action of the commission?
Your question is answered in the negative.
The state has the power to contract. The state is only a corporate
name for all the citizens within its territorial limits. The people acting
as a public corporation have a right to enter into contracts and make
purchases, but in so doing they must act through some governmental
agency. In the absence of constitutional restrictions, the legislature
may delegate its authority to contract to boards and commissions, whose
action in making contracts is the action of the state. See 49 Am. Jur.
(States, etc.) 276, Sec. 63; 81 C.J.S. (States) 1084-1085, Sec. 112, 113.
The state has delegated the power to contract and be contracted
with to the Florida Development Commission insofar as necessary to
administer the duties within the scope of its lawful authority. Chapter
288, F. S., grants to and vests in the development commission the
power to make and enter into such contracts as may be necessary in
order to carry out the objectives and purposes of the statute. See
288.06, 288.12, 288.13, 288.15, 288.24, and 288.27, F. S.
Where the state authorizes a certain officer or legal body to con-
tract for it in regard to certain purposes and subjects, no other officer
or agency can exercise the authority to contract relating to those
purposes and subjects, nor exercise authority to ratify or give effect
to a contract not actually made by the authorized person or body. The
duty of doing and performing the essential things necessary to the
creation of a contract and the acts which involve discretion cannot be
delegated to another, but must be exercised by the authorized agent or
agency of the state. Where the authority and power to contract is con-
ferred upon a board or commission, such authority must be exercised
by the board or commission as an entity. See Charles Scribner's Sons
v. Marrs, State Supt. of Public Instruction (Tex. 1924), 262 S.W. 722,
728 (14); also see 81 C.J.S. (States) 1086-1087. The development com-
mission as a body, and not its executive director, is the governing agency
set up by law to administer Ch. 288, F. S. The sovereign power and


73-11


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S170 BIENNIAL I

function of the comn
exercised through it
otherwise expressly
The powers and
Development Commir
vides that he is to "h
and that he shall a
clerical staff as the
conduct of its work.'
executive director is
orders and to see to
commission" for the
the commission and
I find nothing ir
executive director of
any contract whatev
or to exercise or p
commission. His auti
These can be search
with reference to th
commission or with
of the state.
* I thus conclude
the Florida Develol
2 make and enter into

068-7-January 16, 1

HOSPITAL CARE
AND WELFA]
To: Richard S. H
Tampa
QUESTION:
As used in s
what do the fo
tient" "persons
by the welfare
charges" and "
rendered?"
Your main coni
67-1498 which addec
tion 5 of Ch. 67-14
63-1402, all Laws o:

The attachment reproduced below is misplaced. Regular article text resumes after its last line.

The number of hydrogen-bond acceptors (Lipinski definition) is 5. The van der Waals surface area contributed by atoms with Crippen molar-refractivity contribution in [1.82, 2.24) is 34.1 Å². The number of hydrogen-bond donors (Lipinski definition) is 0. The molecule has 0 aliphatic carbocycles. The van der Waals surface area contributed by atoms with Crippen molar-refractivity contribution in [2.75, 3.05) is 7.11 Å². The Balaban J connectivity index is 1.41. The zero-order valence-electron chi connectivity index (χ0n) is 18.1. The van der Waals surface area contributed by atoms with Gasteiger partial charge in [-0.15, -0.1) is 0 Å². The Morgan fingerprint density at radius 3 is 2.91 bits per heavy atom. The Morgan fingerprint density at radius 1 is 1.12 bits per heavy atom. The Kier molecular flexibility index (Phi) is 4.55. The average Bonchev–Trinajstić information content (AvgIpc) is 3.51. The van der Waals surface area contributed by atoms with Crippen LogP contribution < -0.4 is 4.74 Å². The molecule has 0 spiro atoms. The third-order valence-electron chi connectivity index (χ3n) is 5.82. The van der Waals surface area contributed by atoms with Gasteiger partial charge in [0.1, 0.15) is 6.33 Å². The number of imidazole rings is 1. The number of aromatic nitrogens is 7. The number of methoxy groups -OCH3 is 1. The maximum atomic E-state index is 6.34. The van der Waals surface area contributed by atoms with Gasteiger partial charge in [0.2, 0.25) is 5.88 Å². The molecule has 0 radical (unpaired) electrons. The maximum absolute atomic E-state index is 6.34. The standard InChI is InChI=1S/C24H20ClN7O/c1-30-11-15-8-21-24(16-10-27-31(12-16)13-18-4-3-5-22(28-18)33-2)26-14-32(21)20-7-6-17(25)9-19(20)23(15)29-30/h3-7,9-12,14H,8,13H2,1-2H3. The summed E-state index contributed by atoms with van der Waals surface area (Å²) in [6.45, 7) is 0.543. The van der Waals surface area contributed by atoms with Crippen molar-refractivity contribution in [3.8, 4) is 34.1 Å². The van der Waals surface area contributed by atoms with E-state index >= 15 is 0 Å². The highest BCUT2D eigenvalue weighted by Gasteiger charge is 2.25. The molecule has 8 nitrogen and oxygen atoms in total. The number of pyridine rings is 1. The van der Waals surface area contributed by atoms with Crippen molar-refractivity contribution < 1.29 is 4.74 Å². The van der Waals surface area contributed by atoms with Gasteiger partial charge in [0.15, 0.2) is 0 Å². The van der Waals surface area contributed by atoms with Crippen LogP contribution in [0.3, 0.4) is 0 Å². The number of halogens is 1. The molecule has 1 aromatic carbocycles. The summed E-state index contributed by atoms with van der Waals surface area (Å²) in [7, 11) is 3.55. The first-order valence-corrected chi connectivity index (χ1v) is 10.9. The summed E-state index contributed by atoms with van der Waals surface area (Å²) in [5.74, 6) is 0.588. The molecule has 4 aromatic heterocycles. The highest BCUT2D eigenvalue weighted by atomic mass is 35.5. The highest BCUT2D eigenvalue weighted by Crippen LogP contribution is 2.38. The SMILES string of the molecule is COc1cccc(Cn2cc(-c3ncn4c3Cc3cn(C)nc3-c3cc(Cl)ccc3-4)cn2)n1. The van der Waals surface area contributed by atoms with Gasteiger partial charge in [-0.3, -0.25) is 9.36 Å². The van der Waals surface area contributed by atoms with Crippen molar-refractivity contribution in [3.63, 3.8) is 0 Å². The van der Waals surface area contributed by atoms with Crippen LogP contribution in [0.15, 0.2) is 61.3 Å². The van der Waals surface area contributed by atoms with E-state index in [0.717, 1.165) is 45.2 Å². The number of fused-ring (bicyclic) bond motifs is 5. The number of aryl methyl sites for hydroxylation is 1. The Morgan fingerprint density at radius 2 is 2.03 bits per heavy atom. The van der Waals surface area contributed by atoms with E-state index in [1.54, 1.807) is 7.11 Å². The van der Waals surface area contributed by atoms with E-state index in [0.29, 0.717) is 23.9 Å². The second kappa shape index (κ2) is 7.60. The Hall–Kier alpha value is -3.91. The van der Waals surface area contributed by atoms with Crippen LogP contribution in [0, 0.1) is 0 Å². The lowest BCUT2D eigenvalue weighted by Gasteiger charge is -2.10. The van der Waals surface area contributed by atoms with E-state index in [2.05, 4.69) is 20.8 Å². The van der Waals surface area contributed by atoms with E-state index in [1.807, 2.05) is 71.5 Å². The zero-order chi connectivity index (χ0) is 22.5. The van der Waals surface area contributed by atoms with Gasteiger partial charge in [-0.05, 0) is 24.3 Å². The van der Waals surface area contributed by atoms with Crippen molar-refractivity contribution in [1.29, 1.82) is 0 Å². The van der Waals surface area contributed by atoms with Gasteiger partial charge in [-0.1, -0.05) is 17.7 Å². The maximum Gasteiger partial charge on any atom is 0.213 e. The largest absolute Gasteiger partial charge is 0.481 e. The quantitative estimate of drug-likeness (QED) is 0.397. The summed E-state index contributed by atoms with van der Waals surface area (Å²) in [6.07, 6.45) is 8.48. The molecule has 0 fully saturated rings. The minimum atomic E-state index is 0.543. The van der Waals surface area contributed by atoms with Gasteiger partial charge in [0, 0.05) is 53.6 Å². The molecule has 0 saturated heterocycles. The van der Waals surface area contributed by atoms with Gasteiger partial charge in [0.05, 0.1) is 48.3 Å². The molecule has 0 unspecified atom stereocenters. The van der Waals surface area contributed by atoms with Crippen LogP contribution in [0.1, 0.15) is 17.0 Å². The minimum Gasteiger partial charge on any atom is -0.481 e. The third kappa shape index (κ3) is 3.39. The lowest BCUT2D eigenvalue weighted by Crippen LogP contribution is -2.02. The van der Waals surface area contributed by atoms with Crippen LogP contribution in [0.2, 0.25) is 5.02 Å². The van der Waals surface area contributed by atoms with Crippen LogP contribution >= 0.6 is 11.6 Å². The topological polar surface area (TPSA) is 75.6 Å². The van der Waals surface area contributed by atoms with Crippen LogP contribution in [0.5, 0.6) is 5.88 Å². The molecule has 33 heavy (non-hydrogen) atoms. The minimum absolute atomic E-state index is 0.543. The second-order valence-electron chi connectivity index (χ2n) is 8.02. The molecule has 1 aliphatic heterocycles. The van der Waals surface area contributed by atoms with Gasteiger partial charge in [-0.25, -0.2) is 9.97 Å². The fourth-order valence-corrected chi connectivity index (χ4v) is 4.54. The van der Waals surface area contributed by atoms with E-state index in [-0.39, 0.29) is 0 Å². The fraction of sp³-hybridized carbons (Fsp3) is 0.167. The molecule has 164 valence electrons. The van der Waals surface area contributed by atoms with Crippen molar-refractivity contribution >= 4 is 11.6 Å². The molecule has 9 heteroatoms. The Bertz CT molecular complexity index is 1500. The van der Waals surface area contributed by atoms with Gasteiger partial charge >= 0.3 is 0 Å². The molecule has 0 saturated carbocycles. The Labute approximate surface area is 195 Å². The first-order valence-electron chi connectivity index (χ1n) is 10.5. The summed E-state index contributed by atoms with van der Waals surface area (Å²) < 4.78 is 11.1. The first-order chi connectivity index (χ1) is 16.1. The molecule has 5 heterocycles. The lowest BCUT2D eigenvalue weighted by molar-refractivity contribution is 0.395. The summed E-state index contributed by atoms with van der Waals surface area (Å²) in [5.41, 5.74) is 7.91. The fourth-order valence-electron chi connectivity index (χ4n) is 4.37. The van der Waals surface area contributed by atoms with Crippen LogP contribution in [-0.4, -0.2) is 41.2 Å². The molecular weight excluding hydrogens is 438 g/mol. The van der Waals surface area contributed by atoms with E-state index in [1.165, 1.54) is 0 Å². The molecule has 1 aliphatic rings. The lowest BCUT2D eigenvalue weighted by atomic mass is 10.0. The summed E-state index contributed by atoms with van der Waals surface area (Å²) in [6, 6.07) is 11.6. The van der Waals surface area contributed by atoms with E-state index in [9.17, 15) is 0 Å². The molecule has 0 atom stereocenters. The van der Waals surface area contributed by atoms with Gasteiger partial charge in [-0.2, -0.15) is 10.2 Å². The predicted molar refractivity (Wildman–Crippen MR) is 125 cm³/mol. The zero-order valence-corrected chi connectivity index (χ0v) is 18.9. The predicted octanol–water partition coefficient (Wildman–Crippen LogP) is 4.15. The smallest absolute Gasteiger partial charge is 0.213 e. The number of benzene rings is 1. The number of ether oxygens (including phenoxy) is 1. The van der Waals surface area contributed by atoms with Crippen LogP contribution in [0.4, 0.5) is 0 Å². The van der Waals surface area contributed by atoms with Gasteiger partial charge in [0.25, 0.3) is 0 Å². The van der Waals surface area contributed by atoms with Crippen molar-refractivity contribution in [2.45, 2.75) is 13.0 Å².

Section 10F
supervision of t
and regular cha
all persons refer
welfare council
Section 7..
lated services pi
be charged to
credited to hos
As I previouslI


----- --- -------- --- a-'.--


7 3-12r


REPORT OF TIE ATTORNEY GENERAL

mission to contract and be contracted with must be
s board and not by its executive director, unless
provided by the statutes.
duties of the Executive Director of the Florida
ssion are prescribed by 288.04, F. S., which pro-
tave general charge of the work of the commission"
appoint "such assistants, experts, technicians and
commission may deem necessary for the efficient
SIt thus appears that the primary function of the
the carrying out of the commission's decisions and
the execution of the same and the "work of the
accomplishment of the purposes and objectives of
the provisions of the statute.
SCh. 288, F. S., which authorizes or empowers the
the development commission to make or enter into
er for or in behalf of the commission or the state,
perform any discretionary act or function of the
hority is circumscribed and limited by the statutes.
ed in vain for any delegation of the contract power
Le duties and responsibilities vested by law in the
respect to obligating funds of the commission or

that under existing law the Executive Director of
pment Commission alone is without authority to
Contracts obligating funds of the commission.


968


BI ENNIA

the same statute,
Under these circi
harmonized so fa
The confusion
terms are used to
sons referred to t
and its agents; ai
the term medicala
its very nature w
and clinics by th
parent that the '
the "full cost of
seem that both c
the normal charp
services necessary:

068-8-January 1

ASSESSMENT
OMISE
To: Fred O. D
STATEMENT 0
After the 19
pared, tax bills I
of the receipts ca
Investigation
were the result c
F. S., were comic
by the statute.
It is not cles
or her agents, th
pursuant to the
programming of
appeared not onl
would mean the
200.35, F. S. I
intentional.
QUESTIONS:
1. Whe
of 1%, inste
posed, much
and distribu
uncollected S
2. Is t
correct the I
penalties af
County Tax
3. Iftt
Tax Assesso
mail out con
4. As
tive taxpayer
Okeelanta S


WELFARE


OF INDIGENT PERSONS-COSTS-HOSPITAL
RE BOARD OF HILLSBOROUGH COUNTY
'odes, State Representative, Hillsborough County,



sections 2 and 5 of Ch. 67-1498, Laws of Florida,
Lowing terms mean: "medically indigent pa-
referred to the several hospitals and clinics
council and its agents"; "usual and regular
full cost of the hospital and related services

cern is with an interpretation of section 2 of Ch.
1 section 10F to Ch. 63-1402, as amended, and sec-
98 as it amended section 7, subsection (4) of Ch.
f Florida, as amended, which read as follows:
. The hospital and clinic facilities under the
he hospital council shall be reimbursed all usual
rges for the medical and hospital treatment of
erred to the several hospitals or clinics by the
or its agents.
. (4). The full cost of any hospital or re-
rovided for medically indigent patient'care shall
welfare services and functions and shall be
pital services and functions.
Stated, these two statutory provisions appear in